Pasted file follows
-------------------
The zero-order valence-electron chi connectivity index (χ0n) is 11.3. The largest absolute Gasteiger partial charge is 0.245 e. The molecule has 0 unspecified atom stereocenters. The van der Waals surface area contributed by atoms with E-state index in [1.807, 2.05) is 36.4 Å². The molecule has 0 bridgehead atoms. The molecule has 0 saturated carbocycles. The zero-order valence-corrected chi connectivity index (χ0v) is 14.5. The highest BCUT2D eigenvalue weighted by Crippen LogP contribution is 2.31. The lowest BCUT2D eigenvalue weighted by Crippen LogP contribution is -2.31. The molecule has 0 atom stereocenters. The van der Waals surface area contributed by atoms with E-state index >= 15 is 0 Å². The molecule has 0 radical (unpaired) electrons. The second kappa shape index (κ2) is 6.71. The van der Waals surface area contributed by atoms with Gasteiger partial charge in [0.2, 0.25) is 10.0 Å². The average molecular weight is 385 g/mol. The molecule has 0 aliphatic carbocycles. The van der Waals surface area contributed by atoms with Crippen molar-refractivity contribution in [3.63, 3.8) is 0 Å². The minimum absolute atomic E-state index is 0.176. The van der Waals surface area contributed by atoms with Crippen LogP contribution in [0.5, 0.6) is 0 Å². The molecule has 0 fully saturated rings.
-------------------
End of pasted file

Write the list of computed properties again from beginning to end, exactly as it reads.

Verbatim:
The zero-order valence-electron chi connectivity index (χ0n) is 11.3. The largest absolute Gasteiger partial charge is 0.245 e. The molecule has 0 unspecified atom stereocenters. The van der Waals surface area contributed by atoms with E-state index in [1.807, 2.05) is 36.4 Å². The molecule has 0 bridgehead atoms. The molecule has 0 saturated carbocycles. The zero-order valence-corrected chi connectivity index (χ0v) is 14.5. The highest BCUT2D eigenvalue weighted by Crippen LogP contribution is 2.31. The lowest BCUT2D eigenvalue weighted by Crippen LogP contribution is -2.31. The molecule has 0 atom stereocenters. The van der Waals surface area contributed by atoms with E-state index >= 15 is 0 Å². The molecule has 0 radical (unpaired) electrons. The second kappa shape index (κ2) is 6.71. The van der Waals surface area contributed by atoms with Gasteiger partial charge in [0.2, 0.25) is 10.0 Å². The average molecular weight is 385 g/mol. The molecule has 0 aliphatic carbocycles. The van der Waals surface area contributed by atoms with Crippen molar-refractivity contribution in [3.63, 3.8) is 0 Å². The minimum absolute atomic E-state index is 0.176. The van der Waals surface area contributed by atoms with Crippen LogP contribution in [0.5, 0.6) is 0 Å². The molecule has 0 fully saturated rings.